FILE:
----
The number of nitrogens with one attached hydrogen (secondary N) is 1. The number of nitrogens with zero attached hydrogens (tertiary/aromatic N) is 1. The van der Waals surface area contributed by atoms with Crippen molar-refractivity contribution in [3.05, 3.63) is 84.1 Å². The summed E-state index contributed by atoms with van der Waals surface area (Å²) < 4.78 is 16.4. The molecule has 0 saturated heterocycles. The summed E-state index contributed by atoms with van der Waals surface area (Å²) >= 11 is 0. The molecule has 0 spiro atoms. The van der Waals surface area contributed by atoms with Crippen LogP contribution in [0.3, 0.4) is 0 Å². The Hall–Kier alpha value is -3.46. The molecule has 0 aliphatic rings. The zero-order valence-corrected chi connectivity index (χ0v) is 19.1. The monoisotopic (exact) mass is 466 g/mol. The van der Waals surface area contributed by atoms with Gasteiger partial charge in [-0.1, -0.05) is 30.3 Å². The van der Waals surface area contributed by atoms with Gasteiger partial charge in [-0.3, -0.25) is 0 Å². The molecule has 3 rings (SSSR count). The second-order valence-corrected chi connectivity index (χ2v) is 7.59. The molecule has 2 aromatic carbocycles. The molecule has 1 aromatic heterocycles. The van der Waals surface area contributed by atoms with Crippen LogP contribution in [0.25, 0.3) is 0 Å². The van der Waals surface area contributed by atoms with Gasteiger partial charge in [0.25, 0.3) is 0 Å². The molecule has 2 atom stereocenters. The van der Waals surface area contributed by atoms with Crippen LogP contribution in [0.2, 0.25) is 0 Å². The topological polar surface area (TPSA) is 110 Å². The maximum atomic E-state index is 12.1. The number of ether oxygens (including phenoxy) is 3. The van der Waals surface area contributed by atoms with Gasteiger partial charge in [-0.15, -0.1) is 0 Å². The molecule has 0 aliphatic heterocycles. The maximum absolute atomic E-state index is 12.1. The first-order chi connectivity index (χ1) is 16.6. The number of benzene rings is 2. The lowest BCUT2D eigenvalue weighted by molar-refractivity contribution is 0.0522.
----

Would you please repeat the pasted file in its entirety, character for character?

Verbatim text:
The number of nitrogens with one attached hydrogen (secondary N) is 1. The number of nitrogens with zero attached hydrogens (tertiary/aromatic N) is 1. The van der Waals surface area contributed by atoms with Crippen molar-refractivity contribution in [3.05, 3.63) is 84.1 Å². The summed E-state index contributed by atoms with van der Waals surface area (Å²) < 4.78 is 16.4. The molecule has 0 saturated heterocycles. The summed E-state index contributed by atoms with van der Waals surface area (Å²) >= 11 is 0. The molecule has 0 spiro atoms. The van der Waals surface area contributed by atoms with Crippen LogP contribution in [0.3, 0.4) is 0 Å². The Hall–Kier alpha value is -3.46. The molecule has 0 aliphatic rings. The zero-order valence-corrected chi connectivity index (χ0v) is 19.1. The monoisotopic (exact) mass is 466 g/mol. The van der Waals surface area contributed by atoms with Gasteiger partial charge in [-0.1, -0.05) is 30.3 Å². The van der Waals surface area contributed by atoms with Gasteiger partial charge in [-0.3, -0.25) is 0 Å². The molecule has 3 rings (SSSR count). The second-order valence-corrected chi connectivity index (χ2v) is 7.59. The molecule has 2 aromatic carbocycles. The molecule has 1 aromatic heterocycles. The van der Waals surface area contributed by atoms with Crippen LogP contribution in [0.25, 0.3) is 0 Å². The van der Waals surface area contributed by atoms with Gasteiger partial charge in [0.25, 0.3) is 0 Å². The molecule has 2 atom stereocenters. The van der Waals surface area contributed by atoms with Crippen LogP contribution in [0.2, 0.25) is 0 Å². The topological polar surface area (TPSA) is 110 Å². The maximum atomic E-state index is 12.1. The number of ether oxygens (including phenoxy) is 3. The van der Waals surface area contributed by atoms with Gasteiger partial charge in [-0.15, -0.1) is 0 Å². The molecule has 0 aliphatic heterocycles. The maximum absolute atomic E-state index is 12.1. The first-order chi connectivity index (χ1) is 16.6. The number of benzene rings is 2. The lowest BCUT2D eigenvalue weighted by molar-refractivity contribution is 0.0522.